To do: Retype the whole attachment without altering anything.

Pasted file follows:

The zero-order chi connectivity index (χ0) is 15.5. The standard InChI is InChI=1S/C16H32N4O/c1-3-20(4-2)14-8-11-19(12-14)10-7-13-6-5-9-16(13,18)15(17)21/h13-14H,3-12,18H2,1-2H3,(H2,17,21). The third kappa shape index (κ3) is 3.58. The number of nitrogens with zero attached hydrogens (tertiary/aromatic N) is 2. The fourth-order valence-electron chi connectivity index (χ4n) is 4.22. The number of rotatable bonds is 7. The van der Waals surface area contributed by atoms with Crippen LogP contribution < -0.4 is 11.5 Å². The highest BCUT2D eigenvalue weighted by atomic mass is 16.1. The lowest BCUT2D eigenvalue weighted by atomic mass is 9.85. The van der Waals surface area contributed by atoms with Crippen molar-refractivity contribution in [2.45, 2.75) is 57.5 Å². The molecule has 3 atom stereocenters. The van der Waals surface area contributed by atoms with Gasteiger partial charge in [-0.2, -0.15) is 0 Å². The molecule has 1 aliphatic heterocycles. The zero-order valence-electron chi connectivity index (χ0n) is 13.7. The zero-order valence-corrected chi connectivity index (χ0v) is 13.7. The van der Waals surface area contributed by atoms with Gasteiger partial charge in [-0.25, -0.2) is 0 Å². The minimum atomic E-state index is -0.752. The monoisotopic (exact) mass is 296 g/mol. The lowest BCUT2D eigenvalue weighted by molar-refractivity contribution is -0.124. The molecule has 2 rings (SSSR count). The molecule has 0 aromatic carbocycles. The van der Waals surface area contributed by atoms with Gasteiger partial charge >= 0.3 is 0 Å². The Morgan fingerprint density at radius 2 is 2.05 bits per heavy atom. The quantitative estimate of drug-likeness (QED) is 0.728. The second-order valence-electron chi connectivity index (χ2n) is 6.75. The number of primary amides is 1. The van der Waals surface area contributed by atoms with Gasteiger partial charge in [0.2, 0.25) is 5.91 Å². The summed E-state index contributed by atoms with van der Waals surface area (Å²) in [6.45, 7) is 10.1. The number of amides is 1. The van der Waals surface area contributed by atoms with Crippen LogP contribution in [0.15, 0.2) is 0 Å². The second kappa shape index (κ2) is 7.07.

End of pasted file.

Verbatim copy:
The zero-order chi connectivity index (χ0) is 15.5. The standard InChI is InChI=1S/C16H32N4O/c1-3-20(4-2)14-8-11-19(12-14)10-7-13-6-5-9-16(13,18)15(17)21/h13-14H,3-12,18H2,1-2H3,(H2,17,21). The third kappa shape index (κ3) is 3.58. The number of nitrogens with zero attached hydrogens (tertiary/aromatic N) is 2. The fourth-order valence-electron chi connectivity index (χ4n) is 4.22. The number of rotatable bonds is 7. The van der Waals surface area contributed by atoms with Crippen LogP contribution < -0.4 is 11.5 Å². The highest BCUT2D eigenvalue weighted by atomic mass is 16.1. The lowest BCUT2D eigenvalue weighted by atomic mass is 9.85. The van der Waals surface area contributed by atoms with Crippen molar-refractivity contribution in [2.45, 2.75) is 57.5 Å². The molecule has 3 atom stereocenters. The van der Waals surface area contributed by atoms with Gasteiger partial charge in [-0.2, -0.15) is 0 Å². The molecule has 1 aliphatic heterocycles. The zero-order valence-electron chi connectivity index (χ0n) is 13.7. The zero-order valence-corrected chi connectivity index (χ0v) is 13.7. The van der Waals surface area contributed by atoms with Gasteiger partial charge in [-0.25, -0.2) is 0 Å². The minimum atomic E-state index is -0.752. The monoisotopic (exact) mass is 296 g/mol. The lowest BCUT2D eigenvalue weighted by molar-refractivity contribution is -0.124. The molecule has 2 rings (SSSR count). The molecule has 0 aromatic carbocycles. The van der Waals surface area contributed by atoms with Gasteiger partial charge >= 0.3 is 0 Å². The Morgan fingerprint density at radius 2 is 2.05 bits per heavy atom. The quantitative estimate of drug-likeness (QED) is 0.728. The second-order valence-electron chi connectivity index (χ2n) is 6.75. The number of primary amides is 1. The van der Waals surface area contributed by atoms with Gasteiger partial charge in [0.2, 0.25) is 5.91 Å². The summed E-state index contributed by atoms with van der Waals surface area (Å²) in [6.45, 7) is 10.1. The number of amides is 1. The van der Waals surface area contributed by atoms with Crippen LogP contribution in [0.15, 0.2) is 0 Å². The second kappa shape index (κ2) is 7.07.